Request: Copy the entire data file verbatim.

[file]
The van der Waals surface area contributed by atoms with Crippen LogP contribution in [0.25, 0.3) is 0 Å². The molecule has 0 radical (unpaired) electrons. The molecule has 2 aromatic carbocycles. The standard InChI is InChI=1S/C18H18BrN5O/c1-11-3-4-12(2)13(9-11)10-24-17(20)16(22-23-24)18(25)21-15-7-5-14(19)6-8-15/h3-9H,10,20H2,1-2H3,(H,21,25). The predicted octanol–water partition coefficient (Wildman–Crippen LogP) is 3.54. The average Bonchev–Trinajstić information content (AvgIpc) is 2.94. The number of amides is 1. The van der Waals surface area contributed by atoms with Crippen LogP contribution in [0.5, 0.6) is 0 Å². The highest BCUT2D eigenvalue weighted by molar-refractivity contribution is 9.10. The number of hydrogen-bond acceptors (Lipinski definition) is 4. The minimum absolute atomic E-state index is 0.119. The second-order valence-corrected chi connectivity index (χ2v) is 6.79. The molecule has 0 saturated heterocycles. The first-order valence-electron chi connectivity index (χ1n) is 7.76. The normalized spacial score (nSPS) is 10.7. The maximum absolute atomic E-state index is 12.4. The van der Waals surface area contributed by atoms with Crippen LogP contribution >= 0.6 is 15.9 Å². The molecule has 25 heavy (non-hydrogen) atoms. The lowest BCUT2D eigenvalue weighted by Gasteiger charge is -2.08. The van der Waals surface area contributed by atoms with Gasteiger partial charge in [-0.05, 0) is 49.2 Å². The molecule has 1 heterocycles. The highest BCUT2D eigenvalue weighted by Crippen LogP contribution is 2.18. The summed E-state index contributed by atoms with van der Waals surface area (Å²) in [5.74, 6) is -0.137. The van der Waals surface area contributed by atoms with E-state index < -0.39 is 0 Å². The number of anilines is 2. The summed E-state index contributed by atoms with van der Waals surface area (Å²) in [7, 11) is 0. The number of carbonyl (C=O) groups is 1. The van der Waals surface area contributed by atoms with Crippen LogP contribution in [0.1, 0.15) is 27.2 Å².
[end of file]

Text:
The van der Waals surface area contributed by atoms with Crippen LogP contribution in [0.25, 0.3) is 0 Å². The molecule has 0 radical (unpaired) electrons. The molecule has 2 aromatic carbocycles. The standard InChI is InChI=1S/C18H18BrN5O/c1-11-3-4-12(2)13(9-11)10-24-17(20)16(22-23-24)18(25)21-15-7-5-14(19)6-8-15/h3-9H,10,20H2,1-2H3,(H,21,25). The predicted octanol–water partition coefficient (Wildman–Crippen LogP) is 3.54. The average Bonchev–Trinajstić information content (AvgIpc) is 2.94. The number of amides is 1. The van der Waals surface area contributed by atoms with Crippen LogP contribution in [0.5, 0.6) is 0 Å². The highest BCUT2D eigenvalue weighted by molar-refractivity contribution is 9.10. The number of hydrogen-bond acceptors (Lipinski definition) is 4. The minimum absolute atomic E-state index is 0.119. The second-order valence-corrected chi connectivity index (χ2v) is 6.79. The molecule has 0 saturated heterocycles. The first-order valence-electron chi connectivity index (χ1n) is 7.76. The normalized spacial score (nSPS) is 10.7. The maximum absolute atomic E-state index is 12.4. The van der Waals surface area contributed by atoms with Crippen LogP contribution >= 0.6 is 15.9 Å². The molecule has 25 heavy (non-hydrogen) atoms. The lowest BCUT2D eigenvalue weighted by Gasteiger charge is -2.08. The van der Waals surface area contributed by atoms with Gasteiger partial charge in [-0.05, 0) is 49.2 Å². The molecule has 1 heterocycles. The highest BCUT2D eigenvalue weighted by Crippen LogP contribution is 2.18. The summed E-state index contributed by atoms with van der Waals surface area (Å²) in [5.74, 6) is -0.137. The van der Waals surface area contributed by atoms with E-state index < -0.39 is 0 Å². The number of anilines is 2. The summed E-state index contributed by atoms with van der Waals surface area (Å²) in [7, 11) is 0. The number of carbonyl (C=O) groups is 1. The van der Waals surface area contributed by atoms with Crippen LogP contribution in [0.1, 0.15) is 27.2 Å².